Adequately financing health care in India will require a significant increase in government and private sector funding and insurance coverage. Fortunately, India has the central and state government health plans in place that could, with the appropriate funding, extend coverage to low income populations currently eligible but not enrolled. Use of a multi-payer approach that expands private health insurance to those not eligible for government programs would transform out-of-pocket spending today to health insurance premiums funded through worker and employer contributions. These contributions would be supplemented by government support to assist lower income working households. The contributions could be paid either through payroll tax or through income related monthly contributions.

To achieve these goals, expanded coverage would also have to address the large differences in benefits covered in existing plans, and the financial coverage limits on what the plans pay. Moreover, the other two financing functions of developing risk pools and approaches for purchasing services would have to be part of the reform.

PFCD in the News

Low Healthcare Spend Worrying
Deccan Herald, June 24, 2017

PFCD Chairman Dr. Kenneth Thorpe says lack of focus on health can have serious implications, not just on the state of the health of people and the misery that it causes, but also in dragging the economy of the country down several notches. What is worse is that the shooting figures of the disease burden and deaths in the country are being fought with dismal figures of public spend on health care. There’s extremely high, about 61% out-of-pocket expenditure, one of the highest in the world, and very low health insurance coverage: only 25% of the population, again one of the lowest in the world. Until the Cabinet cleared the Health Policy, healthcare spend was pegged at a little more than 1% of the GDP. The new policy is aimed at universal health coverage for all and recognises that there are many critical gaps in public health services which would be filled by strategic purchasing.

Getting A Grip On Diabetes
Outlook, July 3, 2017

Experts say the number of diabetics in India is expected to touch 120 million over the next two decades. “Type 2 Diabetes is likely to lead to the biggest epidemic and public health issue in ­human history, posing a huge barrier to economic development,” says Dr Kenneth Thorpe, chairman, Partnership to Fight Chronic Disease (PFCD). “We need a multi-sectoral approach that fosters partnerships among the government, NGOs and corporate companies,” says Dr Thorpe. “Government policies and incentives such as tax benefits, und­erwriting and facilitating bank loans—esp­ecially to supplement care in underserved and difficult-to-reach areas—are vital to attracting private investments in the healthcare sector,” says Dr Thorpe.

Focus on NCDs : The Earnest Work is Showing Results
ET Healthworld, June 1, 2017

PFCD Chairman Dr. Kenneth Thorpe says good health is one of the most crucial building blocks for human development. If we look at India and its socioeconomic and demographic parameters, the threat looming due to NCDs is alarming. Today, India is world’s fourth largest economy, presenting a multitude of business opportunities for global communities. What truly sets it apart is its demographic dividend of 1.27 billion people and the largest number of young workers in the world. The occurrence of NCDs is mostly in the population under the age of 60 years. Moreover, all forms of NCDs either lead to prolonged treatment cycles or premature death! This is threatening to a nation’s development and its economy as the most productive section of the society is getting significantly impacted.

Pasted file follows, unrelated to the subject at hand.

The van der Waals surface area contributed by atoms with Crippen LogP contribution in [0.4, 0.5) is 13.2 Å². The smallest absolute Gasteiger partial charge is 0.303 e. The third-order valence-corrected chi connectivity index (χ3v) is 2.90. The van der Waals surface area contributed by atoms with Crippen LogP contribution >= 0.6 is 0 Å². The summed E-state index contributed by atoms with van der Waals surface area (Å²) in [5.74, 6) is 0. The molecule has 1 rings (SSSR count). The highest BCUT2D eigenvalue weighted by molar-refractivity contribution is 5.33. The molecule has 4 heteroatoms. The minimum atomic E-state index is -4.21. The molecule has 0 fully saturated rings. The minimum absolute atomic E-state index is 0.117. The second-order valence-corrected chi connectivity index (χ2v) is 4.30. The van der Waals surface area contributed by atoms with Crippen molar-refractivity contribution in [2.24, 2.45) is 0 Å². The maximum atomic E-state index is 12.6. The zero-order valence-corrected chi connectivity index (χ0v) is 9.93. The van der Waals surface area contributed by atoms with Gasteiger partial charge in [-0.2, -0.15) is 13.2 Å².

PFCD in the News

Balancing the Healthcare Act
The Financial Express, May 11, 2017

Dr. Kenneth Thorpe, Chairman, PFCD, says, “India’s unprecedented potential for growth is inexplicably marred by one of its more fundamental traits—falling short in ensuring health and social welfare. Despite positive growth indicators and economic progression, the country has lacked relentlessly in catering to the health requirements of the public, empirically validated in its measly budgetary outlays and inefficient execution in expending allocated funds. A coherent analysis of India’s budgetary policies for health over the past few years paints a dismal picture, with the government persistently prioritising non-developmental factors (such as preservation of country’s defence, law and order, maintenance of the general organs of the government, and so on) over developmental expenditure (items of expenditure designed to promote economic development and social welfare)”.

Hypertension: A Silent Killer
Mint, May 16, 2017

High blood pressure causes 7.5 million deaths worldwide, about 12.8% of the total deaths in a year, according to recent estimates by the World Health Organization (WHO). Hypertension is one of the most common non-communicable diseases in India, says Kenneth Thorpe, Chair of the Partnership to Fight Chronic Disease (PFCD). Building awareness about hypertension, particularly the risks and causative factors, can help tackle the growing disease burden. The risk of hypertension is greater if you’re above the age of 35, overweight, have a family history, mild kidney disease, or are a smoker. Lack of timely diagnosis is contributing to spiralling numbers. It is important to ensure that we put a lid on this dangerous condition.

Cancer Ravages Health as well as Personal Resources in India
Huffpost, May 7, 2017

“You have cancer”. These terrifying words resonate in the ears of someone diagnosed with the dreaded disease. And for their family, the first thoughts are about the affordability of the treatment. In a low-resource country like India, it is one of the most catastrophic Non-Communicable Diseases (NCD) today. The numbers are damning: 12.5 lakh new cases are diagnosed every year and around 28 lakh cases of cancers are prevalent at any given point of time. It also claims lives of about 6.8 lakh patients per year. says PFCD Chairman Dr Kenneth E Thorpe.

Upcoming Event:

Roundtable Discussion on Healthcare Financing
“Innovative Financing Mechanisms to Improve Health Coverage in India”
August 10 2017, New Delhi